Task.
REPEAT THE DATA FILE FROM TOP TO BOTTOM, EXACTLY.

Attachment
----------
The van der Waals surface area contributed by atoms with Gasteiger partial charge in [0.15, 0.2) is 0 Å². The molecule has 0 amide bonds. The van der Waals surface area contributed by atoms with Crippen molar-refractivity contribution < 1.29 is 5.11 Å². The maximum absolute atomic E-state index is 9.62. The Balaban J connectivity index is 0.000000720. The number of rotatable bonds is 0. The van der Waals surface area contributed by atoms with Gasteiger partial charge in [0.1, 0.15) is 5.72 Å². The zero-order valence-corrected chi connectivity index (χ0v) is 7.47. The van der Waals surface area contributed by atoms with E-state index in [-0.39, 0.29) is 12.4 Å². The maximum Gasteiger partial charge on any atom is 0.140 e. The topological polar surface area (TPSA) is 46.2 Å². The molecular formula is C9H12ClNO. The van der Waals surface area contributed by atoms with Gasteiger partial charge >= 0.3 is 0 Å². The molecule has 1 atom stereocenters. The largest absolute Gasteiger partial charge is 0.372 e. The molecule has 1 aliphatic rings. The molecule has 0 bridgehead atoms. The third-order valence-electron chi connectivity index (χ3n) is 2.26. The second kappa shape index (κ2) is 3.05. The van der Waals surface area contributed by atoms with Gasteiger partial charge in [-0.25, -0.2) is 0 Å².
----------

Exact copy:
The van der Waals surface area contributed by atoms with Gasteiger partial charge in [0.15, 0.2) is 0 Å². The molecule has 0 amide bonds. The van der Waals surface area contributed by atoms with Crippen molar-refractivity contribution < 1.29 is 5.11 Å². The maximum absolute atomic E-state index is 9.62. The Balaban J connectivity index is 0.000000720. The number of rotatable bonds is 0. The van der Waals surface area contributed by atoms with Gasteiger partial charge in [0.1, 0.15) is 5.72 Å². The zero-order valence-corrected chi connectivity index (χ0v) is 7.47. The van der Waals surface area contributed by atoms with E-state index in [-0.39, 0.29) is 12.4 Å². The maximum Gasteiger partial charge on any atom is 0.140 e. The topological polar surface area (TPSA) is 46.2 Å². The molecular formula is C9H12ClNO. The van der Waals surface area contributed by atoms with Gasteiger partial charge >= 0.3 is 0 Å². The molecule has 1 atom stereocenters. The largest absolute Gasteiger partial charge is 0.372 e. The molecule has 1 aliphatic rings. The molecule has 0 bridgehead atoms. The third-order valence-electron chi connectivity index (χ3n) is 2.26. The second kappa shape index (κ2) is 3.05. The van der Waals surface area contributed by atoms with Gasteiger partial charge in [-0.25, -0.2) is 0 Å².